As the Cannes Film Festival begins its 11-day run, the Cannes Market is busily bombarding foreign buyers with a host of films -- some completed, some only exist as footage, some don't exist at all and may never come to fruition. First up, films boasting big names like Anne Hathaway, Justin Timberlake and Kate Winslet. Meanwhile, "Jane Got a Gun" struggles to convince buyers. Plus, a Bollywood remake of "Rambo"!
-Cate Blanchett has joined the cast of David Mamet’s Hitchcockian thriller “Blackbird,” which offers a new scenario for the 1963 assassination of U.S. president John F. Kennedy. Conjuring up "Argo," Blanchett plays a woman whose grandfather was a Hollywood visual effects artist who moonlighted for U.S. special ops agencies. “Blackbird” is produced by Said Ben Said’s Paris-based SBS Prods, which is handling worldwide sales. It will shoot in Sydney. SBS is also selling its production of the only competition title directed by a woman, “A Castle in Italy," actress-director Valeria Bruni Tedeschi's semi-autobiographical portrait of a rich family who have to unload their ancestral manse.
-Worldview Entertainment has signed on to produce drama "Song One," starring recent Oscar winner Anne Hathaway as a woman who begins a friendship with her ailing brother's favorite musician. First-time feature filmmaker Kate Barker-Froyland is set to direct the film from her own script. Hathaway will also be in a producing role, along with Jonathan Demme.
-Sony Pictures Worldwide and Foresight Unlimited ("2 Guns") have finalized a multi-territory deal for biopic "Spinning Gold," starring Justin Timberlake as Neil Bogart, a legendary music entrepreneur. Timberlake will be promoting the film at Cannes to international buyers.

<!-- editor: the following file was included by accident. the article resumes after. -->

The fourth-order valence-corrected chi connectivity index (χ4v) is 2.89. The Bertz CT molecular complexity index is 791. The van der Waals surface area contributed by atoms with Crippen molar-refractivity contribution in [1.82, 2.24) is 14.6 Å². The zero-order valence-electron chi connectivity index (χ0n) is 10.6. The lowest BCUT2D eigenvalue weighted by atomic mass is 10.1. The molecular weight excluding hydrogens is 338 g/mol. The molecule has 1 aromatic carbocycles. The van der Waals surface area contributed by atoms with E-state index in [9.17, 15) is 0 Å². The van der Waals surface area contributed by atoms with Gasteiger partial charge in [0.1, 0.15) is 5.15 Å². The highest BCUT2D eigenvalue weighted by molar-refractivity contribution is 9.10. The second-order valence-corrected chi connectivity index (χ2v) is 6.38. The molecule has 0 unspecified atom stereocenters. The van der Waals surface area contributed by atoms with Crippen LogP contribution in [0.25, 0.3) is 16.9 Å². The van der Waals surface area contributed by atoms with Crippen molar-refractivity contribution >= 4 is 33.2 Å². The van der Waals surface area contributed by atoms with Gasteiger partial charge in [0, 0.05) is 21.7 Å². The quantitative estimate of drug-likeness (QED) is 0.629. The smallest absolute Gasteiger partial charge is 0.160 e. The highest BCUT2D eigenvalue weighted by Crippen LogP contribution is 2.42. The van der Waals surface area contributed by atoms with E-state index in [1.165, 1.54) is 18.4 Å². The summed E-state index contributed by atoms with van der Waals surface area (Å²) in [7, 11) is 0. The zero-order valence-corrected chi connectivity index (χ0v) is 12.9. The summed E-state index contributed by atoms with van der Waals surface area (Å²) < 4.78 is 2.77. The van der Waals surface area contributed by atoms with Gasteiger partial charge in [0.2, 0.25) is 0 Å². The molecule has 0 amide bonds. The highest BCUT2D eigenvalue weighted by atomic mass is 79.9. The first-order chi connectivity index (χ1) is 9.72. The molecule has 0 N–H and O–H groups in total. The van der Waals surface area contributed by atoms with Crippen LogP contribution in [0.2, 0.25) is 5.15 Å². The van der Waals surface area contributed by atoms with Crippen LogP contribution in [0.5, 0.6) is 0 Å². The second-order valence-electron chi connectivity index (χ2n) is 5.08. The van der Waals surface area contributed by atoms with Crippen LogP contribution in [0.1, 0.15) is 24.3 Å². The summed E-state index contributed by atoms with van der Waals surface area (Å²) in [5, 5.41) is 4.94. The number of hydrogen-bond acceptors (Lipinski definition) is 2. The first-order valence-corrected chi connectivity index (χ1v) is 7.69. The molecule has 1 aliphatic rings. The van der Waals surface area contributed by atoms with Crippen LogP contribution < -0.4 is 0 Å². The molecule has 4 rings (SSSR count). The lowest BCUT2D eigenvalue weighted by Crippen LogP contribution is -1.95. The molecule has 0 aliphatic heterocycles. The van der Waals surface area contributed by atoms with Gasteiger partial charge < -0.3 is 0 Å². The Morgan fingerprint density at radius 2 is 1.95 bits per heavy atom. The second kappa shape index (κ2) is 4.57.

-Troubled production "Jane Got a Gun" is being shopped to foreign buyers, but faces an uphill climb as its cast and crew have dramatically altered since it was introduced at last year's market. For the moment, the film stars Natalie Portman, Joel Edgerton and Ewan McGregor, and is being directed by Gavin O'Connor. Lynne Ramsay notoriously dropped out from the helming seat, and Michael Fassbender, Jude Law and Bradley Cooper have all come and gone from the cast.
-Magnet Releasing, the genre arm of Magnolia Pictures, has acquired all North American rights to Israeli thriller "Big Bad Wolves" (selected as one of TOH's films to watch at the Tribeca Film Festival). The film is written and directed by Aharon Keshales, and centers on a "series of murders that puts the lives of three men on a collision course: The father of the latest victim now out for revenge, a vigilante police detective operating outside the boundaries of law, and the main suspect in the killings - a religious studies teacher arrested and released due to a police blunder."
-Original Entertainment has closed a five-picture, $50 million deal with Millenium Films for Bollywood remakes of "Rambo," "The Expendables," "16 Blocks," "88 Minutes" and "Brooklyn's Finest." The first two titles are expected to be in production by the end of the year.